The Anatomy of a Nurse

Stories - Humanoid Stress Pain PointsWe all had to take anatomy and physiology in nursing school, but what is the special anatomy that makes up the average nurse? Sure, we all have the bones and muscle structure we need to do our jobs, but that isn’t all.

Nursing takes a special person with special traits that others don’t have. Your anatomy is slightly different from the regular person, and you should take pride in those qualities that make you able to perform one of the toughest jobs in the world.

Here are a few anatomical landmarks that can help you see just how different you are from the average adult.

Exceptional Brain

The brain is a mysterious organ, and we can sometimes amuse ourselves by thinking of people who’ve gotten the short end of the stick in this category. Nurses, though, must have exceptional brains.

Not only do we have to cram all of that medical information into our heads, but we have to think critically, too. It isn’t enough to know what a high blood pressure means, because we have to know how to act on it.

The nurse’s brain is exceptional because it is capable of holding all of the knowledge and acting on it correctly. Don’t take your brain for granted because it is doing much more than some other professions may ask of it.

Caring Heart

This one is obvious, but it shouldn’t be ignored. Nurses must have a caring heart to do their jobs with any sort of efficacy.

Most of the time, nurses are asked to care for others, and having an exceptional brain doesn’t always come into play in these situations.

You need a caring heart to take the time to talk to those little old ladies, to hold the hand of a dying patient, or to comfort a scared family member. Again, this is an anatomical landmark that isn’t seen in everyone.

Strong Back

Unfortunately, lifting is a part of nursing, and there is precious little we can do about that. Other jobs require a strong back, but those people usually have equipment to help them move heavy weights.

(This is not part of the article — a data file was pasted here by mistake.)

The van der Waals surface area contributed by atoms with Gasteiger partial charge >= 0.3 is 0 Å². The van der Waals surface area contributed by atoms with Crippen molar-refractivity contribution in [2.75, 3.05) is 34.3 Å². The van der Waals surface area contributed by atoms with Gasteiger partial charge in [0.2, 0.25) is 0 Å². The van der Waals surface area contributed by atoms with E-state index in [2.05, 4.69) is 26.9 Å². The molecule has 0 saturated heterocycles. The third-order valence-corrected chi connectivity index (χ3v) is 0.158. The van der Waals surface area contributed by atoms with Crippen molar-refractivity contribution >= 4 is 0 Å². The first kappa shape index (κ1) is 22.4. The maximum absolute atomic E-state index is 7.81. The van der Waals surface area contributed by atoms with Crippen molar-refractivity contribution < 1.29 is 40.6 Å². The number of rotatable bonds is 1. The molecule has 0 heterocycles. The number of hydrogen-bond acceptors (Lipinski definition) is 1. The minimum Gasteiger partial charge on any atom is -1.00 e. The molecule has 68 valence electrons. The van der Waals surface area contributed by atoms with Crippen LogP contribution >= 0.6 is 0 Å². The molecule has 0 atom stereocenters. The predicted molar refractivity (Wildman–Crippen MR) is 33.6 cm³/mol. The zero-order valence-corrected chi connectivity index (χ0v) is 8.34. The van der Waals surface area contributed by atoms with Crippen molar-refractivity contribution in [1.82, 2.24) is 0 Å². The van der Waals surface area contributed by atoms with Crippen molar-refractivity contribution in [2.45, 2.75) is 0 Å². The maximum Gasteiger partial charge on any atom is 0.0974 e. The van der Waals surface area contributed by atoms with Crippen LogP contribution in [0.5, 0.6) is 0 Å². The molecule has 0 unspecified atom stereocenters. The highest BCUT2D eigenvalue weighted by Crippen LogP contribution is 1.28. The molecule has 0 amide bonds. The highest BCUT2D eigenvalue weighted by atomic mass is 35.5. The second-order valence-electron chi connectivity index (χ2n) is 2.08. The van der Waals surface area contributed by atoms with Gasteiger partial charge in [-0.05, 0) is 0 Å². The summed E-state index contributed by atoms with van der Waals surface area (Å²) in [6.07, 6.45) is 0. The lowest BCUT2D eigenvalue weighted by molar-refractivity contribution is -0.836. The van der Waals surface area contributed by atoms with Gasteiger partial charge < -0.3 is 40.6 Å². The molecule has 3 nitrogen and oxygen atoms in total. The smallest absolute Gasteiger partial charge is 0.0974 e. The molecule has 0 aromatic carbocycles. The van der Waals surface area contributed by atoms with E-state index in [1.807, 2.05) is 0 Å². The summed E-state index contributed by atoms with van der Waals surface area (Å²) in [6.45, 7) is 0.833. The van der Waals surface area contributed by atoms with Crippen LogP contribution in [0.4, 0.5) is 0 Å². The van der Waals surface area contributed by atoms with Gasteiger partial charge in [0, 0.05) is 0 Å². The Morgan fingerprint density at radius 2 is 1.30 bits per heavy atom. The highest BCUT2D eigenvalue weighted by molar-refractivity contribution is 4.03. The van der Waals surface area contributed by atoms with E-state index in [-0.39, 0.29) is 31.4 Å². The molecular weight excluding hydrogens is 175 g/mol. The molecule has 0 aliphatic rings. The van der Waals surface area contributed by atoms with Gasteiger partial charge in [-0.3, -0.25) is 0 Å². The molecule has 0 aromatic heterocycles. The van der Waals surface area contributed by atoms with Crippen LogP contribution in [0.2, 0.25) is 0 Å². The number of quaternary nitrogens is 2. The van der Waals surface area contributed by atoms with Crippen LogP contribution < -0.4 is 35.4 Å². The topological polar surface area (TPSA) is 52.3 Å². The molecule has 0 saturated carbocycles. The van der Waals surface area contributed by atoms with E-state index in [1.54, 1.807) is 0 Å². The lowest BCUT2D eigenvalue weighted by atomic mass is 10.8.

You may not have a strong back anymore because of nursing, but that’s okay. You did have a strong back to take on the needs of others, and that’s what counts.

A strong back doesn’t necessarily mean a physically strong back. It could mean having a backbone to stand up to doctors, having the strength to carry the burdens of others, or simply having someone’s back when they need you.

Tough Feet

Tough feet are required for all the times you run from one end of the unit to the other. They are for the times you have to stand at your workstation and chart or pass meds or answer the phone.

Tough feet, like a strong back, can have other meanings, too. You can stand up for yourself, obviously, but you can also stand for things that matter to you, like better staffing.

When you have tough feet, you can walk the halls with ease, but maybe your feet are tired. This is why it is important to have time off, take off those nurse shoes, and relax with a lovely foot rub.

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